17. Here is an example that hopefully will clarify what i mean (or shows how completely i have misunderstood this ). An object, A, has two members, a and b. In addition there is a value, c, that is used to modify those members with two methods f and g. A collision can only be a problem if a GMS calls the same instance, A1, and the two members are dependent and the sequence of calling f and g are not arbitrary. They are dependent if the modification at least consist of a = f(b) and/or b = g(a). For instance: f = b + c and g = a*c, and a = 2, b = 3 and c = 4 the results will be: a = f = 3 + 4 = 7 and b = g = 7*4 = 28 or b = g = 2*4 = 8 and a = f = 8 + 4 = 12 This shows that the sequence of calling them will produce different results. Therefore a collision of two methods (can be the same or two or more different methods) with dependant member functions are a problem no matter what, because the sequence of wich they are called will influence the result. Protecting (locking) these functions will not solve the problem of collision, simply because the problem will be there independent of the protection. If the two members are independent, then there will be no problem with collisions at all, because they will not influence each other. If the members are dependent but the sequence are arbitrary (must be only some very few odd cases), then i'm not sure what will happen, but that doesn't really matter by now. It is not enough to protect (lock) member functions f and g. To prevent problems with collisions the only solution is to make sure that f and g will never collide, they must be sequenced to execute in the correct order by the program flow. Locking them will not assure that the sequence is in correct order, but will only prevent them from executing, or reading members simultaneously. Therefore, locking the functions only has two results: 1. It has no effect at all because the members are independent. 2. It does not solve the real problem that is arbitrary sequencing at collision, and therefore has no effect. Locking is therefore an uneccesary construct that only bogs down GOOPs, IMHO of course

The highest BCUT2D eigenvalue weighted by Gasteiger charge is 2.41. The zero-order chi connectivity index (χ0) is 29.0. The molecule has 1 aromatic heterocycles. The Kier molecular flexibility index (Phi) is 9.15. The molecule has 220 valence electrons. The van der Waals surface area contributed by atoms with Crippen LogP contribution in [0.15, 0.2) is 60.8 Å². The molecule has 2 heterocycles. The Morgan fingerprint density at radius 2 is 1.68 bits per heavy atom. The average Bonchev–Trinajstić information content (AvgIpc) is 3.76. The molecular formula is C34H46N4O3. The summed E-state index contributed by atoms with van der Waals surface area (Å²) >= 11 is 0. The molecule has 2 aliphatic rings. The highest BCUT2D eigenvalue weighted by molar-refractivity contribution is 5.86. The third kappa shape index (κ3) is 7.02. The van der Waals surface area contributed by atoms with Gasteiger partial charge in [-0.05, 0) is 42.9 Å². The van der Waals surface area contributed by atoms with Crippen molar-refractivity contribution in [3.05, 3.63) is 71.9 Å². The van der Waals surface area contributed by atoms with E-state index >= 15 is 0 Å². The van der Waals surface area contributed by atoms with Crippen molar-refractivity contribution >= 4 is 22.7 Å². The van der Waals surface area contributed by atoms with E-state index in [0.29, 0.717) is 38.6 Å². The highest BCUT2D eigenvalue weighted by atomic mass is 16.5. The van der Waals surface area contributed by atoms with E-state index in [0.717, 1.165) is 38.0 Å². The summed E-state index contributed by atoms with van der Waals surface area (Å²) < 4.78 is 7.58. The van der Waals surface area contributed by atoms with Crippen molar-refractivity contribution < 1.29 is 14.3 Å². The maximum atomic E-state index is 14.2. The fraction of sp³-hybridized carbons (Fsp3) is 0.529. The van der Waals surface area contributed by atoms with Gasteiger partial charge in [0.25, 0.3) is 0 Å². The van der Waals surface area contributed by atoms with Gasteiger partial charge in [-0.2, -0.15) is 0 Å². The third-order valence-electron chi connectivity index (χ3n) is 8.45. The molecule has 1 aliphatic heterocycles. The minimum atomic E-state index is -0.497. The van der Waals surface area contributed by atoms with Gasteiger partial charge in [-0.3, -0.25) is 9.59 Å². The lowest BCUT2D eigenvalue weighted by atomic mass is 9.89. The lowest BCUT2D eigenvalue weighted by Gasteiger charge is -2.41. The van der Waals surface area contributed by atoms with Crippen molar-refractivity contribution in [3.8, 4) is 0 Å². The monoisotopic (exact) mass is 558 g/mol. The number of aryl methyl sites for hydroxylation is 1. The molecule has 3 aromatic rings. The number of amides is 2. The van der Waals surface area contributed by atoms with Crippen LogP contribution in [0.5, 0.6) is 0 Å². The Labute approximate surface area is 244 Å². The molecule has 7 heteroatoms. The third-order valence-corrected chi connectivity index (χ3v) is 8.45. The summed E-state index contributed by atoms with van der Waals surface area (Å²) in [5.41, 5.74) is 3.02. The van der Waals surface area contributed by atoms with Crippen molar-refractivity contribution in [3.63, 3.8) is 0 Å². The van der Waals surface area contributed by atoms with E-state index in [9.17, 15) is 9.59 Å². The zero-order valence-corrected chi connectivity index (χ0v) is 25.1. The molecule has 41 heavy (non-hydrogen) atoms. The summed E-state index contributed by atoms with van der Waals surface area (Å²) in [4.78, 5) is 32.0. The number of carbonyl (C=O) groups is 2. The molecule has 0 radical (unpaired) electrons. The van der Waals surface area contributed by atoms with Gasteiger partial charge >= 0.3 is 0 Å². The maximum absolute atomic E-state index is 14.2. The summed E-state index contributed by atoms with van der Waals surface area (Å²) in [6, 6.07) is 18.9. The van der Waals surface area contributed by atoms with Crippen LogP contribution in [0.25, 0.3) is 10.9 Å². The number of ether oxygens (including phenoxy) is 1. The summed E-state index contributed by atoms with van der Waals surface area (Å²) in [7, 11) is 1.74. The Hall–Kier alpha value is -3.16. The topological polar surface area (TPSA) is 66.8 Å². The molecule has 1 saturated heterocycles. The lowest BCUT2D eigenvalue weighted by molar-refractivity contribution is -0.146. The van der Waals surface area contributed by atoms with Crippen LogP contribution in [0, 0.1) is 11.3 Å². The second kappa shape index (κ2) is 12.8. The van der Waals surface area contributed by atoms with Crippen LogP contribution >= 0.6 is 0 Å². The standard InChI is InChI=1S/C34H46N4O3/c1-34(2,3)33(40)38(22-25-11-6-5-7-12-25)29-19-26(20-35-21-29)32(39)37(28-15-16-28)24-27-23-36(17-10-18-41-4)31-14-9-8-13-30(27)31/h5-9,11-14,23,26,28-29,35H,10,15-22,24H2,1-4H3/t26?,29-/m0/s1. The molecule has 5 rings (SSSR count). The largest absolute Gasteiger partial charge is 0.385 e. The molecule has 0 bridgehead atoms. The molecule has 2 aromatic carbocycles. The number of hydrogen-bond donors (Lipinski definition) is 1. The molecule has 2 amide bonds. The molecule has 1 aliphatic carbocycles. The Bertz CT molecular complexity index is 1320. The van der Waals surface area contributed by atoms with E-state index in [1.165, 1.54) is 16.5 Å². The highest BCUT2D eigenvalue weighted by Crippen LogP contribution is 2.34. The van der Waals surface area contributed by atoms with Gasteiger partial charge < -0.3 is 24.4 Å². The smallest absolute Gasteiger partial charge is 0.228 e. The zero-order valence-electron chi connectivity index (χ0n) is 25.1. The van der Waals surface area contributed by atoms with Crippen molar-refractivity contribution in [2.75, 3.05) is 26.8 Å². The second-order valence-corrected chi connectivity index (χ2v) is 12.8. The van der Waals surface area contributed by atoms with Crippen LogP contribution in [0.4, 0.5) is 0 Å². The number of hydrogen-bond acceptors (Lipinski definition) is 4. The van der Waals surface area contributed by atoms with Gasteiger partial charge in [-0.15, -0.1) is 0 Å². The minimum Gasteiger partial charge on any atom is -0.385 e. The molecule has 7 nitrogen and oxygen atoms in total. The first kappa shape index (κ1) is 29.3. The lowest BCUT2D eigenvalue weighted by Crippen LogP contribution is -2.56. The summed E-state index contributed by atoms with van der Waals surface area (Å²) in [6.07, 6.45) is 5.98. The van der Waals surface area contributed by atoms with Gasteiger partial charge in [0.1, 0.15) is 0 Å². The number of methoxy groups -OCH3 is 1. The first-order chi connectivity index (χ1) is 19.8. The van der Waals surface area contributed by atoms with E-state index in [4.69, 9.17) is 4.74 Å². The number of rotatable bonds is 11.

18. This topic have been discussed in some other threads, but only by branching off the original topic, so i start a new thread here since there are some things i just don't get. As I have understood by now, a by-ref GOOP requires a get-modify-set (GMS) pass. I can see that in theory it is possible that the same GMS can take place at the same time for the same instance in different places, and then it is unknown what data actually will be set to. Also I can see that the set (only) method can be used at the same time as the GSM for the same instance in some other place, and then it is also unclear what will happen. To resolve this a lock is required so that data is not (read?) or at least not set any other places during the GMS pass. So far so good, but what is not clear (to me), is under which circumstances this actually can occur in a real application. Then, if it ever will occur, what will the problem be? and last but not least, will the lock mechanism actually solve the problems of collision? IMO the program flow should make certain that this will never occur in the first place, at least not for the same instance. I mean, the main reason to have a program flow is afterall to make sure that data are set and read in the correct order. A program is not a set of random events, even though randomness can be a part of the constraints. Using "ordinary" call by value LV programming, it will be physically impossible to set the value at different places (at least on a per wire basis). A by-ref system will make this possible, and is often the main reason you would like to do it. But when switching to a by ref system, one of the unavoidable drawbacks is that you have to explicitly program in such a way that data is set and read at the correct places, and at the correct time, or else your program will not work as intended. This is true for simple (by ref) get and set, and is totally independant of any locking mecanism you have. The queue primitives are by-ref, but they solve this issue by being synchrounous. They lock the data completely, effectively halting execution altogether until some data is available to read, and untill data has been read. Thus, queues are not only by-ref primitives, they are also program flow primitives making 100% sure that data is read and written in the correct sequence by completely taking control of program flow. Isn't it therefore also true that the only way of making a by-ref system 100% "collision safe" is to let the by-ref system take control over to program flow? I think so, because any other alternative will require some explisit control function (that will take full control), or data can both be set and read independent of the implicit diagram-flow. So basically what i am saying is that queue primitives (and notifiers to some extent), but used as primitives and as intended, are the only by-ref system that will prevent "read and write collision", and they do so by taking full control. Any other alternative will require that the program flow is explicitly made so that collision will not occur (if collision will be a problem that is). A simple locking mechanism for GMS pass will therefore not solve the real problem, namely inadequate program flow control by the programmer when using a asynchrounous by-ref system, but will only hide the programming error from being seen. The problem with collision is not solved by locking the GMS pass. If there is a collision between the set and GMS pass, that collision will be there no matter if the GMS pass is protected. For instance, a call to the GMS method and the set method is done simultaneously for the same instance. Two things can happen: 1. The GSM executes first, it then locks the set method untill it is finished. Then the set method executes. 2. The set method executes first, then the GMS method. The resulting data will either be data from the set, or data from the GMS, and it will be random which, thus the collision is not solved. If the GMS method was not protected, the result will be exactly the same: 1. Set executes first, then GMS 2. GSM executes first, then set. 3. GSM starts, then set (only) executes before set in GSM, result will be same as 1. In a queue-based by-ref system, i can see that the program can accidentally hang, or data can disapear, if the GMS pass is not protected or locked, but it will not solve any collision problems. In a non-queue based ref system, data cannot disapear and the program will not hang, but the collision problem is still there as well. The collision problem is a program flow problem that exist independent of any locking, and can only be solved by using ordinary queue primitives (in normal synchrouneous mode instead of any type of asynchroneous by ref system) or by explicitly making the program so that collisions will not occur (the only way IMO). A locking mecanism will not change anything regarding the results of a collision, although it probably will protect the program from hanging when using queue based asynchroneous ref system. Well, it would be nice to hear any comments on this, as I am no expert, i just do not understand what all this locking is about.